Things were good with Kurt the first year or so but then they had got married and moved here, and after that their relationship had solidified in a direction she didn’t like. What for Kurt was
normality was, for her, oppression. After being an international jet-setter, suddenly she was stuck in the German suburbs with no driving licence. There was a bus once an hour. It was like
living in the fifties. In their village there was no takeaways; you actually had to cook if you wanted to eat. If you went to the local pub, people only went there for nosh and were in bed by
ten. Their house and garden were big – that was why they had chosen the village, and Kurt had grown up in the suburbs and was comfortable with it – and they had enough to live on, but every day was the same. Kurt worked, earned the money, but there was the unspoken assumption that she had to keep house. As a previously independent businesswoman, she was terrible at handling that. It pset her, having to live with her own clutter with no real job to
pour her energies into. For the first time in her life, she felt as though she’d taken the wrong path. She just couldn’t shake it off, a secret dread that her father had been right all along. All this time she had been wasting her talents.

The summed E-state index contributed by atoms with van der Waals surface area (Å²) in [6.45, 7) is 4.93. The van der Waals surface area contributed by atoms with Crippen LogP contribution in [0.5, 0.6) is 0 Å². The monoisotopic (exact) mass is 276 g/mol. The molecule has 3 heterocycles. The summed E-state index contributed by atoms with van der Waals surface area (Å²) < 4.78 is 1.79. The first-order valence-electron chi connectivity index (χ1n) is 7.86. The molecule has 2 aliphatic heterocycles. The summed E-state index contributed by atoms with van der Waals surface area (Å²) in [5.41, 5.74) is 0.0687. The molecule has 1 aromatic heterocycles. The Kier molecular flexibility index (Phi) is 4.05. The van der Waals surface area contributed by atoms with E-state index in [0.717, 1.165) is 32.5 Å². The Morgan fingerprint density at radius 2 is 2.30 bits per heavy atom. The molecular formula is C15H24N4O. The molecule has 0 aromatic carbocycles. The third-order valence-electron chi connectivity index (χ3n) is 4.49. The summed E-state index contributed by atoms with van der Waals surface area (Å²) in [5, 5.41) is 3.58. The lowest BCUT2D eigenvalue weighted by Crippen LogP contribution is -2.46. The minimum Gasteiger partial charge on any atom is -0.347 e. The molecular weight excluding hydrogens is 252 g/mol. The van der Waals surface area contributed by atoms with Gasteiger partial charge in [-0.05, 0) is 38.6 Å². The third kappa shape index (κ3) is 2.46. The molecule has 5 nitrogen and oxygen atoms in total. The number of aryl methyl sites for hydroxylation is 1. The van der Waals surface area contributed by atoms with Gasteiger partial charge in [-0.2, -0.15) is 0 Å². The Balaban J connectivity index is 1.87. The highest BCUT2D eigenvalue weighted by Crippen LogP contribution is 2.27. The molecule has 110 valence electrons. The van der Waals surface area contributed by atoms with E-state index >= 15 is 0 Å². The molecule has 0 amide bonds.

A lot of the time she would throw herself into creative projects she could never bring to fruition. Two non-fiction books fell through. The never-ending cycle of housework deadened her,
and she knew that her ambivalence, in her occasional phone calls, worried her parents. She was proud and stubborn and didn’t like to reach out to anyone. A lot of her friends had distanced themselves now she was in Germany and not available to go down the pub.

Most of all she was frustrated with herself. She’d wanted security, a partner, to have children, but not this stilled life. She missed her old ways; the feeling of doing something with meaning
and purpose.

When she had got pregnant accidentally, after a stomach upset made her pill ineffective, she hadn’t known how to react. This had been part of her long-term plan, but she hadn’t yet settled in Germany and had been secretly hoping to persuade Kurt to move back to the city and that she would find a job. Kurt had initially said he wanted her to keep the baby, but as her pregnancy had become visible, and her previously small breasts had become full